2020 ‘got old fast’ – where money is moving next, and which ASX small caps could benefit
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In post-COVID capital markets, “yesterday’s winners are today’s losers” says Randal Jenneke, head of Australian equities at global fund manager T.Rowe Price.
Yesterday’s winners include high-growth tech names and ecommerce plays that dominated the 2020 market rally.
But “2020 got old so fast”, Jenneke says.
Things changed in November, when the COVID-19 vaccine results were first announced.
So far in 2021, ‘Value’ has (finally) trumped ‘Growth’.
Why? “We know why (ahem…inflation),” Jenneke said.
Those inflation expectations fed into February’s bond market scare, as yields rose and the valuation models for companies with high growth and low profits (or losses) got tweaked.
Will ‘Value’ maintain its edge?
Looking ahead, Jenneke said nothing is that simple in what is “one of the strangest economic recoveries I’ve seen”.
The November vaccine news marked the first possibility of global economic activity returning to some kind of normal.
In that context, short-term demand for established Value stocks tied to the broader rebound makes sense.
However, “this is not a surprise as the market tends to be fixated on the short term”, Jenneke said.
‘Value’ stocks in Australia primarily means the big banks, given their weighting in the local index.
And in comments to Stockhead, Jenneke highlighted that financial stocks – a market laggard for years – got a boost from higher growth and inflation expectations.
“That’s partly as bad debt expectations have reduced, but primarily because higher inflation/interest rate expectations are resulting in stronger projections for Net Interest Margins,” he said.
However, there are a few reasons why the growth vs value debate could take more twists and turns as the ‘strangest recovery’ continues.
Consulting their own crystal balls, central banks globally have taken pains to prepare markets for higher inflation through the middle of 2021.
The premise is that annual inflation growth will be transitory, given pandemic deflation took hold at the same time last year.
Low base effects are also a factor in what’s now expected to be a “dramatic economic expansion in 2021”, Jenneke said.
But by year-end, that’s where the “acceleration ends”, based on the economic growth projections of most major economies.
So for investors, “it’s critical to think about the inevitable fade of this inflation trade’,” he said.
For some extra layers around the inflation debate, a research note from UBS this week outlined the competing forces at play in the post-COVID recovery.
The UBS equities team (led by analyst Pieter Stoltz) maintains the view that “an inflation outbreak is unlikely”.
The rise flagged by central banks will see annualised inflation growth hit 3.5pc in the June quarter and then “moderate thereafter”.
“However, booming business conditions and an improving labour market suggests upside risk to CPI,” UBS said.
Inflation is a complex beast and investors are going to have to make a judgment call.
But if inflation proves to be more stubborn than transitory, UBS said these ASX small caps are well-placed to protect their pricing power:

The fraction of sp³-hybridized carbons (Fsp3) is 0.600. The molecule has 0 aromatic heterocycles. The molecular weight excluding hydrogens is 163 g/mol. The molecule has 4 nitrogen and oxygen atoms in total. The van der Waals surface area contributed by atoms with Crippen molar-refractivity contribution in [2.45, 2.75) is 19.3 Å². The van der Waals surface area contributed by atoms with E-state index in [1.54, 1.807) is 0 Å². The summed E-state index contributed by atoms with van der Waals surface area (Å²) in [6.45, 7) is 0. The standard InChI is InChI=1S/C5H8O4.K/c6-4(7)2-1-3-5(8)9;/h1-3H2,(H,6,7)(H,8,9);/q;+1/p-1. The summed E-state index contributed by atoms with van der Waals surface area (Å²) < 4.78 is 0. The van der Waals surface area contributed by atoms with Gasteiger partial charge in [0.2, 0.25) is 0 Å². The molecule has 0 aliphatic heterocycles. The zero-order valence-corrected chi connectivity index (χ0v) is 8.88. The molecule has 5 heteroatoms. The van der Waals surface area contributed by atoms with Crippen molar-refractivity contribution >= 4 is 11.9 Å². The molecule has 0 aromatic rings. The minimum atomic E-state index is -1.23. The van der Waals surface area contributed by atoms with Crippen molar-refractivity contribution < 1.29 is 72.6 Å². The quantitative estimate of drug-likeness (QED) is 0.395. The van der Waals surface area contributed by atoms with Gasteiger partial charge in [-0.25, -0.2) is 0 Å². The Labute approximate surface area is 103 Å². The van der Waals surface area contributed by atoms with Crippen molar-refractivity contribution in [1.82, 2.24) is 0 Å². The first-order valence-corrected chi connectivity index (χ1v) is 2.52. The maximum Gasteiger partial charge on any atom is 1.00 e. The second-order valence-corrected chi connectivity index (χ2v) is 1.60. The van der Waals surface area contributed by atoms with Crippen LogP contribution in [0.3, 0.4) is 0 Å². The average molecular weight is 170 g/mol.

Will BNPL stocks – an early victim of the February shift into value – come under renewed pressure if higher inflation becomes more structural?
UBS added some extra context there too, noting the sector could benefit from the “higher volume of sales that accompanies an inflationary environment”.
“However, higher interest rates would mean the cost of funding would increase for these companies.”
On that front, Zip Co (ASX:Z1P) is “particularly exposed” because it relies heavily on debt funding, UBS said.
Conversely, “Afterpay (ASX:APT) is fully equity funded, and even if interest rates rise, interest costs are only a small component of their cost base”.
Afterpay has so far proved an interesting barometer for the inflation debate, as its shares dipped from almost $160 to less than $100 when yields began to rise.
Since then it’s rallied back to around $130 and is now eyeing off a US listing.
For Jenneke, the stock’s volatility is “partially a result of the oscillations we’re seeing between ‘themes’ in the market”.
However, he also attributed part of the rebound to fundamentals – a term that hasn’t always been synonymous with BNPL.
“They are the number one player in a very fast-growing segment with a huge addressable market,” Jenneke said.
“Data out of the US is confirming their growth there and we are seeing increasing foreign interest, as investors recognise the value of Afterpay’s leadership in the segment.”
More broadly, Jenneke said a key focus for investors looking to fade the inflation trade will centre around the extent of ongoing fiscal support.
The response from major governments globally is what first prevented COVID-19 turning into a calamity that froze markets entirely.
And this chart from T.Rowe Price illustrates the surge in fiscal support during the 2020 year:
Just as important in that chart is the projected outlook for 2021 and 2022, which indicates fiscal stimulus is due to tighten sharply as a percentage of global GDP.
In the absence of modern monetary theory — government spending financed by central bank purchases in the primary bond market – Jenneke believes there will still be a short spike in growth and inflation data for 2021.
“But the big question is, how much of this is already priced in?” he said.
“If the inflation trade is a 2021 story, beware the rush of money that will look for sustainable growth on the other side,” he added.
“What was a good trade in November (Value), may not be right now.”